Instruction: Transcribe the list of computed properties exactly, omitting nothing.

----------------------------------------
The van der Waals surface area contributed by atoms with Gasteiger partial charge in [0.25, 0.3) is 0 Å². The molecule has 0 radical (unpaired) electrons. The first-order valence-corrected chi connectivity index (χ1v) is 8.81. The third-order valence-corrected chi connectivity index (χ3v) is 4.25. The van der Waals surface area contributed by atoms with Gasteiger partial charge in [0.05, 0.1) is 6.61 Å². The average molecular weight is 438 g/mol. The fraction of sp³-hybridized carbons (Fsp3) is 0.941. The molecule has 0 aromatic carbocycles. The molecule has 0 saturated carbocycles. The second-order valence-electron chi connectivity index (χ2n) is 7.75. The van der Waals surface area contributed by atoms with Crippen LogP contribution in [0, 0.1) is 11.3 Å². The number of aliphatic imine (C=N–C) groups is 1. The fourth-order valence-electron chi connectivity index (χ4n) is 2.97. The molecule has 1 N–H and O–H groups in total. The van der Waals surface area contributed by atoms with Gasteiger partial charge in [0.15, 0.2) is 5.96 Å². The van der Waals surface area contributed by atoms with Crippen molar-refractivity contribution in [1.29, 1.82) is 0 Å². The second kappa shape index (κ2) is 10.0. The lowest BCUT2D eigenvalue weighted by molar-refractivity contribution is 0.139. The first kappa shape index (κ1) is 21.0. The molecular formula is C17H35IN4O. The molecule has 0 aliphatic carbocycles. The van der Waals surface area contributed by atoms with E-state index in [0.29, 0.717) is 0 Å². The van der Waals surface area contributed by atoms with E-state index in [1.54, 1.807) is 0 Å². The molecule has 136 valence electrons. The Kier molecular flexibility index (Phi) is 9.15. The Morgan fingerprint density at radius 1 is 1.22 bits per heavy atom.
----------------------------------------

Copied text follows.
The van der Waals surface area contributed by atoms with Gasteiger partial charge in [0.25, 0.3) is 0 Å². The molecule has 0 radical (unpaired) electrons. The first-order valence-corrected chi connectivity index (χ1v) is 8.81. The third-order valence-corrected chi connectivity index (χ3v) is 4.25. The van der Waals surface area contributed by atoms with Gasteiger partial charge in [0.05, 0.1) is 6.61 Å². The average molecular weight is 438 g/mol. The fraction of sp³-hybridized carbons (Fsp3) is 0.941. The molecule has 0 aromatic carbocycles. The molecule has 0 saturated carbocycles. The second-order valence-electron chi connectivity index (χ2n) is 7.75. The van der Waals surface area contributed by atoms with Crippen LogP contribution in [0, 0.1) is 11.3 Å². The number of aliphatic imine (C=N–C) groups is 1. The fourth-order valence-electron chi connectivity index (χ4n) is 2.97. The molecule has 1 N–H and O–H groups in total. The van der Waals surface area contributed by atoms with Gasteiger partial charge in [0.15, 0.2) is 5.96 Å². The van der Waals surface area contributed by atoms with Crippen molar-refractivity contribution in [1.29, 1.82) is 0 Å². The second kappa shape index (κ2) is 10.0. The lowest BCUT2D eigenvalue weighted by molar-refractivity contribution is 0.139. The first kappa shape index (κ1) is 21.0. The molecular formula is C17H35IN4O. The molecule has 0 aliphatic carbocycles. The van der Waals surface area contributed by atoms with E-state index in [0.29, 0.717) is 0 Å². The van der Waals surface area contributed by atoms with E-state index in [1.54, 1.807) is 0 Å². The molecule has 136 valence electrons. The Kier molecular flexibility index (Phi) is 9.15. The Morgan fingerprint density at radius 1 is 1.22 bits per heavy atom.